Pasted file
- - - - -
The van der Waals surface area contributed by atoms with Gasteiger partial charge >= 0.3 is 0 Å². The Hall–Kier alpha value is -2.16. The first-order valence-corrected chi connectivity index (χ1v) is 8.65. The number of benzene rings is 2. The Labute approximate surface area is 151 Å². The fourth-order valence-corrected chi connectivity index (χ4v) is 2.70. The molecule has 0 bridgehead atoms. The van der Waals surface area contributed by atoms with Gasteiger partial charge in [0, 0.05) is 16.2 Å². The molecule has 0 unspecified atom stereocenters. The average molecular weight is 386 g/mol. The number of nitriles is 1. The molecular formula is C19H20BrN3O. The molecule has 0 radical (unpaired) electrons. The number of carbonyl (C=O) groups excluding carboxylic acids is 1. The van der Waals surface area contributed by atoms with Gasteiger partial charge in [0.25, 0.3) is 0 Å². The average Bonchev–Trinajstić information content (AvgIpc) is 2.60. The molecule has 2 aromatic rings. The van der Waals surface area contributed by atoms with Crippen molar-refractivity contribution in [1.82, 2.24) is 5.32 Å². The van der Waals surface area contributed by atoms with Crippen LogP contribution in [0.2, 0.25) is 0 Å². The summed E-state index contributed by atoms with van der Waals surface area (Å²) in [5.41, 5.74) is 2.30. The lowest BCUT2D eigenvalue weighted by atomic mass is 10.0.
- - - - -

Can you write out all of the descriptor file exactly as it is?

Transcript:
The van der Waals surface area contributed by atoms with Gasteiger partial charge >= 0.3 is 0 Å². The Hall–Kier alpha value is -2.16. The first-order valence-corrected chi connectivity index (χ1v) is 8.65. The number of benzene rings is 2. The Labute approximate surface area is 151 Å². The fourth-order valence-corrected chi connectivity index (χ4v) is 2.70. The molecule has 0 bridgehead atoms. The van der Waals surface area contributed by atoms with Gasteiger partial charge in [0, 0.05) is 16.2 Å². The molecule has 0 unspecified atom stereocenters. The average molecular weight is 386 g/mol. The number of nitriles is 1. The molecular formula is C19H20BrN3O. The molecule has 0 radical (unpaired) electrons. The number of carbonyl (C=O) groups excluding carboxylic acids is 1. The van der Waals surface area contributed by atoms with Gasteiger partial charge in [0.25, 0.3) is 0 Å². The average Bonchev–Trinajstić information content (AvgIpc) is 2.60. The molecule has 2 aromatic rings. The van der Waals surface area contributed by atoms with Crippen molar-refractivity contribution in [1.82, 2.24) is 5.32 Å². The van der Waals surface area contributed by atoms with Crippen LogP contribution in [0.2, 0.25) is 0 Å². The summed E-state index contributed by atoms with van der Waals surface area (Å²) in [5.41, 5.74) is 2.30. The lowest BCUT2D eigenvalue weighted by atomic mass is 10.0.